Staff Editorial: 30-year plan more important than 4-year plan; high school is not everything


Newspaper staff vote: 25 agree, 0 disagree 

The best years of our lives are supposed to be about figuring out who we are and what we’re passionate about. They’re about making our own mistakes and learning from them in our own ways, but when we’re constantly told what to do or how to act, it’s hard to truly define ourselves as individuals. High school, especially in Johnson County, does not teach us what the real world is like.
High school does not teach us to make our own mistakes. High school just tells us not to make mistakes.Most of all, high school does not teach us to be passionate.
The minute we became freshmen, the idea of the “four-year plan” was pounded into our heads. We were told to start thinking about what we want to do with our lives and choose classes accordingly. So, in short, “winging it” was not necessarily the best option. Everyone had to know what they wanted to do and how to do it. Otherwise, they were doing it wrong.
As freshmen, we were told that honors and Advanced Placement classes are a must. Colleges want to know that we pushed ourselves in high school. Scores and grades are everything.
On top of all of that, every student has to get involved in as many extracurricular activities as possible, including community service.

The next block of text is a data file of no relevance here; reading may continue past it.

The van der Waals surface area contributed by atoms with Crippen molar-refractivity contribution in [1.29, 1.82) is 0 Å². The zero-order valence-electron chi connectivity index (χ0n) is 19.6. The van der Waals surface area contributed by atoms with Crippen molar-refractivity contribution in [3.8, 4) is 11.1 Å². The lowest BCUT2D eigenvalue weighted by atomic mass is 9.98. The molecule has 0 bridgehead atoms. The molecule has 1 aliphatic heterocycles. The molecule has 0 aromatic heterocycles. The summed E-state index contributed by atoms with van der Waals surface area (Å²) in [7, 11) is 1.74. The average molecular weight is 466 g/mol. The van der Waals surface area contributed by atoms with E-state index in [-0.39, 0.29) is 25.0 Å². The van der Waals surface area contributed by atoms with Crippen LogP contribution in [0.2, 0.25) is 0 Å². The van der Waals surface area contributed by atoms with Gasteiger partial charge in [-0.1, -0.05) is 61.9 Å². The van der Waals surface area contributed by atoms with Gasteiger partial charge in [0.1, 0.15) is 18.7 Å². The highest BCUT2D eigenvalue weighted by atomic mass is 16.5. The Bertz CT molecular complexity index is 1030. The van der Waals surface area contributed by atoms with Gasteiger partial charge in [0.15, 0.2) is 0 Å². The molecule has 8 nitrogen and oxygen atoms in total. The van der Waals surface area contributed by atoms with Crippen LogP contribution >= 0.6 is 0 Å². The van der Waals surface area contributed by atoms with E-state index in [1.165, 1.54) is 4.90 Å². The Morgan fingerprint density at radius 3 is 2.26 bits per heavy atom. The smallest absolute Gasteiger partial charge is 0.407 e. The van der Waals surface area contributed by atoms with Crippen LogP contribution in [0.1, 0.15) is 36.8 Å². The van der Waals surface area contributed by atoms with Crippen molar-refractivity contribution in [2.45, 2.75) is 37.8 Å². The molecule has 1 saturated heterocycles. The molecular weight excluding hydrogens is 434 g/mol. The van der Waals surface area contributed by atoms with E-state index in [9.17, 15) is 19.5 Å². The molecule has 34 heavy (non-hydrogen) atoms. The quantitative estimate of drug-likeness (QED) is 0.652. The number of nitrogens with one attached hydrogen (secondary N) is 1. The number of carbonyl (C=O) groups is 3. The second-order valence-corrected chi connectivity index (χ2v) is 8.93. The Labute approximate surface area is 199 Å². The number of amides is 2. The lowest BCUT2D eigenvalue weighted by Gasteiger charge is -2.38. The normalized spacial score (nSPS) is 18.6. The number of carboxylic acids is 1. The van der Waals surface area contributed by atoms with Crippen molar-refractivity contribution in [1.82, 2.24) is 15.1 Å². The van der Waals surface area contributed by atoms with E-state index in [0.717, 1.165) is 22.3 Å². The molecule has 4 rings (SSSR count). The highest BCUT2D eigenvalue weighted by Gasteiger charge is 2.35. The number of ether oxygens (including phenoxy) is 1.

When you graduate high school, of course it is absolutely wonderful to have high school courses that correlate to the field you’re going into, or to have multiple honors and AP classes on your transcript, or to have a plethora of extracurricular activities on your resumé.
But do those things define you as a person? Do those things mean you’ve made honest mistakes and learned from them? Do those things mean you’re passionate about anything?
Absolutely not.
You may have known what you were going to do with your life the second you got into high school. You may have racked up several honors and AP classes on your transcript. And you may have participated in various extracurriculars on the side.
If you can handle all of that, more power to you. But make sure you’re doing all of that for yourself.
Make sure you are trying things you want to try. Do not do anything you don’t want to do because you feel like you’re expected to.
Do what feels right for you. Branch out. Meet new people, and make new friends. Find yourself. Discover what you love to do.
Although they are important, scores and transcripts are not everything.